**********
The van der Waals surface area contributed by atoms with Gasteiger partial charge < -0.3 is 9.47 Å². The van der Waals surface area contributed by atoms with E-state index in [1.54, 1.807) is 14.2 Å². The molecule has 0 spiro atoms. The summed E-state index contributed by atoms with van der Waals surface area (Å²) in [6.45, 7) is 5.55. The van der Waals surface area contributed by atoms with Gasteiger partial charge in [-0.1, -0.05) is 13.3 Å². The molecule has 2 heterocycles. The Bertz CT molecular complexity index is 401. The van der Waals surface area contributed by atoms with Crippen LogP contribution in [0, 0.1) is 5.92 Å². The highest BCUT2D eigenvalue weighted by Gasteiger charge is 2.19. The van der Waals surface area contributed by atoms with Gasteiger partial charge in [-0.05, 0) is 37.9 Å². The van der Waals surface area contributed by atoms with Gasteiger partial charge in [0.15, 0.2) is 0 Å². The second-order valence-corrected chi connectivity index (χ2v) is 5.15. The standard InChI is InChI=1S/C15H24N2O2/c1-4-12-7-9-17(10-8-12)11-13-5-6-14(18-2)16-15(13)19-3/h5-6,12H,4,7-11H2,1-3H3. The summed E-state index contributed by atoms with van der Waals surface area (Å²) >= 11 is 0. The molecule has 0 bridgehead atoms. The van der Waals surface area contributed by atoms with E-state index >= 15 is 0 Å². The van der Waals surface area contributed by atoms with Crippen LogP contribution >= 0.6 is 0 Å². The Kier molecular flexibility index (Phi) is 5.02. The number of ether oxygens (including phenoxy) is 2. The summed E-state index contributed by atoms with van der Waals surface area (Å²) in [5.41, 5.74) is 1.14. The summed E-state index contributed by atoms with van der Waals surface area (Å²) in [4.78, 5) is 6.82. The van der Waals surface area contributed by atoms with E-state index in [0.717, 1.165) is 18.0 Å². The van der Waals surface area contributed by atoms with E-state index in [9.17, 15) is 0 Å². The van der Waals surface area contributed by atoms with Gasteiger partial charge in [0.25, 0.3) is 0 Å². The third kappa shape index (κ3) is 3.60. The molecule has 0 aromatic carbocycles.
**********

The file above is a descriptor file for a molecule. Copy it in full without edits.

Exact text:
The van der Waals surface area contributed by atoms with Gasteiger partial charge < -0.3 is 9.47 Å². The van der Waals surface area contributed by atoms with E-state index in [1.54, 1.807) is 14.2 Å². The molecule has 0 spiro atoms. The summed E-state index contributed by atoms with van der Waals surface area (Å²) in [6.45, 7) is 5.55. The van der Waals surface area contributed by atoms with Gasteiger partial charge in [-0.1, -0.05) is 13.3 Å². The molecule has 2 heterocycles. The Bertz CT molecular complexity index is 401. The van der Waals surface area contributed by atoms with Crippen LogP contribution in [0, 0.1) is 5.92 Å². The highest BCUT2D eigenvalue weighted by Gasteiger charge is 2.19. The van der Waals surface area contributed by atoms with Gasteiger partial charge in [-0.05, 0) is 37.9 Å². The van der Waals surface area contributed by atoms with Gasteiger partial charge in [0.15, 0.2) is 0 Å². The second-order valence-corrected chi connectivity index (χ2v) is 5.15. The standard InChI is InChI=1S/C15H24N2O2/c1-4-12-7-9-17(10-8-12)11-13-5-6-14(18-2)16-15(13)19-3/h5-6,12H,4,7-11H2,1-3H3. The summed E-state index contributed by atoms with van der Waals surface area (Å²) >= 11 is 0. The molecule has 0 bridgehead atoms. The van der Waals surface area contributed by atoms with E-state index >= 15 is 0 Å². The van der Waals surface area contributed by atoms with Crippen LogP contribution >= 0.6 is 0 Å². The Kier molecular flexibility index (Phi) is 5.02. The number of ether oxygens (including phenoxy) is 2. The summed E-state index contributed by atoms with van der Waals surface area (Å²) in [5.41, 5.74) is 1.14. The summed E-state index contributed by atoms with van der Waals surface area (Å²) in [4.78, 5) is 6.82. The van der Waals surface area contributed by atoms with E-state index in [0.717, 1.165) is 18.0 Å². The van der Waals surface area contributed by atoms with E-state index in [9.17, 15) is 0 Å². The van der Waals surface area contributed by atoms with Gasteiger partial charge in [0.25, 0.3) is 0 Å². The third kappa shape index (κ3) is 3.60. The molecule has 0 aromatic carbocycles.